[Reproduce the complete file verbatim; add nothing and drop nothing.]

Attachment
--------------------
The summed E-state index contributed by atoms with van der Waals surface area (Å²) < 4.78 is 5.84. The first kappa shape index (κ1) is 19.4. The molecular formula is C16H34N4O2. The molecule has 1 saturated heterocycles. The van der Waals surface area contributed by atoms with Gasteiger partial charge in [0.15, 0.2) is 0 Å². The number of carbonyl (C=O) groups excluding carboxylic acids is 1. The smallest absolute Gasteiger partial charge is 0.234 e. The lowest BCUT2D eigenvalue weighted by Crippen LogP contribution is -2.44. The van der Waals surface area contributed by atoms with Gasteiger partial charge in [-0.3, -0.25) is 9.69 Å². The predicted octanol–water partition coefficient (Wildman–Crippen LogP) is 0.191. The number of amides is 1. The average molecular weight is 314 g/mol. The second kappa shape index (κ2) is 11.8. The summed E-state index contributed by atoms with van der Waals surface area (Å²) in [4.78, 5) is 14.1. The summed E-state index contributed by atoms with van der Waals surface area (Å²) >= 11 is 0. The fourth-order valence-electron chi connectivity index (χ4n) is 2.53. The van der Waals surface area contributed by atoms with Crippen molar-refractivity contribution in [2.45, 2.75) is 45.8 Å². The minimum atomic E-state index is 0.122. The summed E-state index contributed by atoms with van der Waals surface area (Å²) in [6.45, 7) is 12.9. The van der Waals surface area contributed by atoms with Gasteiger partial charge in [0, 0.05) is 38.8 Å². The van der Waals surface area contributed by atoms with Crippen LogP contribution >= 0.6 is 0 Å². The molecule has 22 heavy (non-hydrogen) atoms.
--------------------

The summed E-state index contributed by atoms with van der Waals surface area (Å²) < 4.78 is 5.84. The first kappa shape index (κ1) is 19.4. The molecular formula is C16H34N4O2. The molecule has 1 saturated heterocycles. The van der Waals surface area contributed by atoms with Gasteiger partial charge in [0.15, 0.2) is 0 Å². The number of carbonyl (C=O) groups excluding carboxylic acids is 1. The smallest absolute Gasteiger partial charge is 0.234 e. The lowest BCUT2D eigenvalue weighted by Crippen LogP contribution is -2.44. The van der Waals surface area contributed by atoms with Gasteiger partial charge in [-0.3, -0.25) is 9.69 Å². The predicted octanol–water partition coefficient (Wildman–Crippen LogP) is 0.191. The number of amides is 1. The average molecular weight is 314 g/mol. The second kappa shape index (κ2) is 11.8. The summed E-state index contributed by atoms with van der Waals surface area (Å²) in [4.78, 5) is 14.1. The summed E-state index contributed by atoms with van der Waals surface area (Å²) >= 11 is 0. The fourth-order valence-electron chi connectivity index (χ4n) is 2.53. The van der Waals surface area contributed by atoms with Crippen molar-refractivity contribution in [2.45, 2.75) is 45.8 Å². The minimum atomic E-state index is 0.122. The summed E-state index contributed by atoms with van der Waals surface area (Å²) in [6.45, 7) is 12.9. The van der Waals surface area contributed by atoms with Gasteiger partial charge in [0, 0.05) is 38.8 Å². The van der Waals surface area contributed by atoms with Crippen LogP contribution >= 0.6 is 0 Å². The molecule has 22 heavy (non-hydrogen) atoms.